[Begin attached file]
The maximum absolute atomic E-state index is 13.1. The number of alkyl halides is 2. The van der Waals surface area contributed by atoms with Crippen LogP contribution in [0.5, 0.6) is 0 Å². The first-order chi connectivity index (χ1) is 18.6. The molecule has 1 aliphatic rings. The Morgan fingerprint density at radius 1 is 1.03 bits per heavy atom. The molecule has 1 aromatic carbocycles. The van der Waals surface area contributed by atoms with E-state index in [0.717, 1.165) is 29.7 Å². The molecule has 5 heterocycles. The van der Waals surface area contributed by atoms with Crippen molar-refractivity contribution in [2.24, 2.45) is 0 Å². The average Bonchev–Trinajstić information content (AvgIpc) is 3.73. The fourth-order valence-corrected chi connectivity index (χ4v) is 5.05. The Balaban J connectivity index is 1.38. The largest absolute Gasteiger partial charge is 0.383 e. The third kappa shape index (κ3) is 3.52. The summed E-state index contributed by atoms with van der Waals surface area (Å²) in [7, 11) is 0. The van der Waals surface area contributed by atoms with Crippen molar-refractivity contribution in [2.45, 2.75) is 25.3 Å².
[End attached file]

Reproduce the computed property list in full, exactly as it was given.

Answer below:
The maximum absolute atomic E-state index is 13.1. The number of alkyl halides is 2. The van der Waals surface area contributed by atoms with Crippen LogP contribution in [0.5, 0.6) is 0 Å². The first-order chi connectivity index (χ1) is 18.6. The molecule has 1 aliphatic rings. The Morgan fingerprint density at radius 1 is 1.03 bits per heavy atom. The molecule has 1 aromatic carbocycles. The van der Waals surface area contributed by atoms with E-state index in [0.717, 1.165) is 29.7 Å². The molecule has 5 heterocycles. The van der Waals surface area contributed by atoms with Crippen molar-refractivity contribution in [2.24, 2.45) is 0 Å². The average Bonchev–Trinajstić information content (AvgIpc) is 3.73. The fourth-order valence-corrected chi connectivity index (χ4v) is 5.05. The Balaban J connectivity index is 1.38. The largest absolute Gasteiger partial charge is 0.383 e. The third kappa shape index (κ3) is 3.52. The summed E-state index contributed by atoms with van der Waals surface area (Å²) in [7, 11) is 0. The van der Waals surface area contributed by atoms with Crippen molar-refractivity contribution in [2.45, 2.75) is 25.3 Å².